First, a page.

He and Lahens stand by a sketch of the village complex that is taped to the wall and review its interlocking plazas, which are anchored by a school and punctuated by vegetable and floral gardens, and boast centers for the arts, health, and community, as well as dorms and a cafeteria. Wampler points out a water tower and tells how it will be used to irrigate the gardens that provide the food served in the cafeteria. "Sustainable" is mentioned repeatedly. Wampler intends to team with local workers and get creative in the face of limited resources. He talks of rammed-earth blocks, thatch roofs, planting bamboo, and photovoltaics.

The discussion then turns to a computer center, which he and Lahens see as the new marketplace.
"With the Internet, people can make and sell goods where they are," said Wampler. "They're no longer dependent on cities for income. Our intention is to help people where they are."

Funding a project of this scale in this volatile global economy doesn't seem to faze Wampler. He recently witnessed Ecuadorians selling handmade goods to meet expenses for a community center. That piecemeal approach, said Wampler, inspired a donor to bankroll the project after seeing a model of it.

"There's a power of architecture to make funding possible," said Wampler. "I'm confident we'll find a donor and begin building in Haiti in the spring."

Wampler emphasized that no model will be built until he and his students receive feedback from the Haitians, whom they plan to visit in February. Lahens said she could not imagine a single change, then mentioned, with a laugh, the addition of a little Haitian style.

"Jan wants to provide the underserved with the level of quality that only the rich can usually afford," said Lahens. "It touches my heart."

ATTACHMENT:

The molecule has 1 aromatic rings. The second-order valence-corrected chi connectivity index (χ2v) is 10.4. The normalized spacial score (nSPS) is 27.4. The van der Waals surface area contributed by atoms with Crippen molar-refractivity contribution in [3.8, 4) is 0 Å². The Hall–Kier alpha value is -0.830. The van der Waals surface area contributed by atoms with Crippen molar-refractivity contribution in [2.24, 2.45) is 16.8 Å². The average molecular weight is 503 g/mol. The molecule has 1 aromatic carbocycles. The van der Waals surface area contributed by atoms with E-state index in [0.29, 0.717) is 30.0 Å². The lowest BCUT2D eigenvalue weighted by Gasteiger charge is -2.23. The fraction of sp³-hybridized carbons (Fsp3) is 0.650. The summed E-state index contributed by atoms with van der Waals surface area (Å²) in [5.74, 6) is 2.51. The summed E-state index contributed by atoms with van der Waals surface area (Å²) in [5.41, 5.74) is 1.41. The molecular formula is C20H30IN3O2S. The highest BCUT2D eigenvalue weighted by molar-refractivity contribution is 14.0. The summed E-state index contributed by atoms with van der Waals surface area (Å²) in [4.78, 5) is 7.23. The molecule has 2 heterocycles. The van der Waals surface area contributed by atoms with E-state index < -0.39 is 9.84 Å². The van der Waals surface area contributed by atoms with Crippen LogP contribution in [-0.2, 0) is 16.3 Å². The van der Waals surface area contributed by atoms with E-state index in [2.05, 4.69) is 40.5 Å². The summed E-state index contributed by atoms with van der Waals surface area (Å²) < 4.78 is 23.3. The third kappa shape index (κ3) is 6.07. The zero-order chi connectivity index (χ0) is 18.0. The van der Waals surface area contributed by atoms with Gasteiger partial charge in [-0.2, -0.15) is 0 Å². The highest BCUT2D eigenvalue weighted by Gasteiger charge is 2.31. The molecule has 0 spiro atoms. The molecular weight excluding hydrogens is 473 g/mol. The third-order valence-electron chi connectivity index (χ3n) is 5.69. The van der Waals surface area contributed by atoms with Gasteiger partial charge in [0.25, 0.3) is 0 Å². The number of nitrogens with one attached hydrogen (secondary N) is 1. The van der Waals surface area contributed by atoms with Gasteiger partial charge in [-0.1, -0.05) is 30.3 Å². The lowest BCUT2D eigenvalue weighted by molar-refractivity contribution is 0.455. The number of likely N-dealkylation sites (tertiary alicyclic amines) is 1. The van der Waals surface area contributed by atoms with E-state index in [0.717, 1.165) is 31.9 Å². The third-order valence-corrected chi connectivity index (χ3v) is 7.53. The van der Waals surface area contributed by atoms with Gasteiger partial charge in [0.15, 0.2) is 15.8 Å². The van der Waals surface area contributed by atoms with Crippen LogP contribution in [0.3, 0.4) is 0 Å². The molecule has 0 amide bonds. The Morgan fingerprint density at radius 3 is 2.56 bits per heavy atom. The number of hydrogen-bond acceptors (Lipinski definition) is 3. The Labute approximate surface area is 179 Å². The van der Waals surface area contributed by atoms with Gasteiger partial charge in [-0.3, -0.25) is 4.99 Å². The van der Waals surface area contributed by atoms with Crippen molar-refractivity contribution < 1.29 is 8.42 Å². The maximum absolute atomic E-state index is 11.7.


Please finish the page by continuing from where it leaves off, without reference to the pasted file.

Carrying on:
"The poor have only one house," said Wampler. "They should have the best architecture, not makeshift architecture."

Asked about his egalitarian approach to a field often maligned for its ego and excess, Wampler recalled a decision he made as a student in the 1960s at the Rhode Island School of Design.

"It was time for a thesis project," he said. "Designing an embassy or museum was the usual thing, but that didn't appeal to me."

Wampler had read about some struggling boat-builders in Nova Scotia being housed in government trailers. It struck him as wrong.

"With very little money, a bunch of egg-salad sandwiches, and a terrible car, I drove to this Nova Scotia village to see if I could design housing in a way that these people had designed wooden boats," said Wampler. "I wanted to see if I could help them transfer that technology. I wanted to help."

It's an inclination shared by his students.

"I see this as the same sort of grass-roots phenomenon that got [President Barack] Obama elected," said Amanda Levesque, 20, an MIT junior from Tewksbury and a member of Wampler's Haiti project. "We're going to see a lot more global awareness in our field and others. I think we're sick of seeing Prada stores instead of schools."

Wampler's prizing of people, not profits, has earned him a reputation as "the Walt Whitman of architects." Asked if he had a "Song of Myself" to give the world, he said, "It's a song of others."

Ron Fletcher can be reached at rfletcher@bchigh.edu


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See For Yourself

To learn more about the Renaissance Project, you can download our full presentation in PDF format. SImply click the following link, or right click and choose "save link as" to begin downloading:

   Renaissance Project: Hope for Haiti

If you have any questions, comments, or you would like to get involved with the project, contact us.

We look forward to hearing from you.


Contact Us

The Renaissance Project plans to begin construction as soon as funds are available. Our team is working at MIT as well as on the ground in Haiti to organize implementation efforts.

Address: Boston, MA, USA
Telephone: +1-857-615-0102
E-mail: info@haitirenaissance.org